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Another big game by Stoglin not enough for Terps

Saturday - 3/10/2012, 7:37am  ET

By PAUL NEWBERRY
AP Sports Writer

ATLANTA (AP) - Terrell Stoglin is a good start for Maryland's rebuilding job.

He'll need some help, though.

The leading scorer in the Atlantic Coast Conference had another big game Friday in the quarterfinals of the league tournament. But his 30-point performance wasn't nearly enough against fourth-ranked North Carolina, which showed a lot more depth and balance in an 85-69 victory.

The Terrapins (17-15) blew out Wake Forest in the opening round, but their hopes of making an improbable run to the NCAAs came up well short in Mark Turgeon's first season after taking over for longtime coach Gary Williams.

"We learned so much this year," said Stoglin, a sophomore who averaged 27.5 points in the tournament. "We are a young team."

North Carolina (28-4) simply had too many weapons for the Terrapins, who were essentially a one-man show. Only two other players were in double figures, led by Nick Faust with 11 points, and the big men were no match for the Tar Heels _ even after ACC defensive player of the year John Henson went out with an injured wrist.

Freshman James Michael McAdoo stepped in and contributed 14 points and eight rebounds.

"Their length gives us problems," Turgeon said. "I was disappointed we couldn't score on McAdoo. I thought we could score on him. He is not 7 foot. Our guys were just out of it. Our post guys were just out of it."

Still, the Terrapins feel they have the foundation for a bright future.

"It was a great run for us," guard Sean Mosley said. "We matured during the season, and that's the only thing you can ask for with a new coach, new coaching staff and new system. We responded in a positive way. We gave our all today, and that shows a lot."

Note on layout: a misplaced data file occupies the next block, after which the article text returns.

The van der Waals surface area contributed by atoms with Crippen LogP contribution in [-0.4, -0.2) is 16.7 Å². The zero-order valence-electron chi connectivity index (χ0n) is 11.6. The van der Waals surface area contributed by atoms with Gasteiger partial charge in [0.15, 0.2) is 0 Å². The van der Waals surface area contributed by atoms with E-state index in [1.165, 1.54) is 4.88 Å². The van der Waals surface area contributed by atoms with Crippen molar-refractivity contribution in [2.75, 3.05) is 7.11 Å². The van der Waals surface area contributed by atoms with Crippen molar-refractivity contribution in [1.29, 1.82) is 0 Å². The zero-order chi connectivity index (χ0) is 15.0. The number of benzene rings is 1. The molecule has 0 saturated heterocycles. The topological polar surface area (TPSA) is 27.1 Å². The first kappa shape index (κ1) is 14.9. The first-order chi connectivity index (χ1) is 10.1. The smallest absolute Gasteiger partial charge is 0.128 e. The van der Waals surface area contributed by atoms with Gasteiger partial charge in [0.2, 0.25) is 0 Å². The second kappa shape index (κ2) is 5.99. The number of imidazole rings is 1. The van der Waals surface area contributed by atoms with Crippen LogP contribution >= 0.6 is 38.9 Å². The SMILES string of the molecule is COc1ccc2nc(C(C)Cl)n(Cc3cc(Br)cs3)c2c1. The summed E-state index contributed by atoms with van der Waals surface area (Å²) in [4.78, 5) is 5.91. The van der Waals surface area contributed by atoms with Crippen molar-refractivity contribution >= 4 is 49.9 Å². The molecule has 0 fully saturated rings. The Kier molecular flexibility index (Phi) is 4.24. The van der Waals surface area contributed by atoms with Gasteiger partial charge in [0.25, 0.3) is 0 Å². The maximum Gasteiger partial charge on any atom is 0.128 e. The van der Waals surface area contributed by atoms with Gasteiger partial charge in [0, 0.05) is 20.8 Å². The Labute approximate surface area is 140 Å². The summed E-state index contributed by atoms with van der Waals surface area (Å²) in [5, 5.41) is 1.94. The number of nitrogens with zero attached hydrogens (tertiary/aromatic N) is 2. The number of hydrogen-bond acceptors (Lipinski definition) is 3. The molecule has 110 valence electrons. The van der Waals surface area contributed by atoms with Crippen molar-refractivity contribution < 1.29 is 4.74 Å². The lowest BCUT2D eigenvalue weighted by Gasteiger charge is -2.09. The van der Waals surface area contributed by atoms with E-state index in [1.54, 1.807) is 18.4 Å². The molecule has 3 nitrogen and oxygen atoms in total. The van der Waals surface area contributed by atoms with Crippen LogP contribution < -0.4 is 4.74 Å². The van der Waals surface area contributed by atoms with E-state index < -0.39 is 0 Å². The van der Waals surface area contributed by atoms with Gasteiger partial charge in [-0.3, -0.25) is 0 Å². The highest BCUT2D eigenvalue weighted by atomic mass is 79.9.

There's still a lot catching-up to do. The Terrapins lost to North Carolina three times this season _ by an average of more than 16 points a game.

Kendall Marshall gave Maryland fits with his dynamic playmaking. Reggie Bullock buried a couple of huge 3-pointers to get the rout going. Seven-footer Tyler Zeller dominated on the inside. Harrison Barnes showed off some NBA-caliber finishing moves.

The Tar Heels didn't even need Henson, their leading rebounder and defensive ace. He played only 7 minutes after hurting his left wrist in the first half.

"The bench players came in and gave us a lot," Bullock said. "Hopefully it continues until John gets back."

Marshall was called for carrying the ball early in the second half _ stunningly, the first time all season the point guard who has the ball in his hands so much of the time had been whistled for palming or traveling.

The Tar Heels could overlook that mistake. Marshall scored 13 points, knocking down three attempts from 3-point range, but it was his passing that really stood out. He set up his teammates with 12 assists, many of them resulting in layups or dunks.

It was another signature performance in a stellar season for Marshall, who broke the ACC record for assists in a season. He now has 311, surging past the mark set by Georgia Tech's Craig Neal in 1987-88.

Bullock hit back-to-back 3s to start the second half, quickly extending a 10-point halftime lead to 42-26.

"My teammates believe in me to take shots and be able to knock down shots," Bullock said. "Kendall, he's going to find me. I just run wide like coach tells us to do and he's going to find me. They were giving me a lot of shots. I felt confident taking them."

Led by Stoglin, Maryland sliced the deficit to seven points a couple of times before the Tar Heels pulled away again.

"We were tested," North Carolina coach Roy Williams said. "You may look at the score and think we were not. It looked much smoother out there than we felt as a staff sitting on the bench."

North Carolina advanced to face North Carolina State in the semifinals Saturday. The Wolfpack defeated Virginia 67-64.

It's not yet known if Henson will be available, though Williams said nothing appears to be broken.

Henson went down hard when fouled driving to the basket early in the game, landing on his left wrist. He flexed it repeatedly and finally came out of the game with 13:51 left in the first half. After going off to the locker room to get checked out, he returned to the bench to big cheers from the largely pro-North Carolina crowd, his wrist heavily taped.

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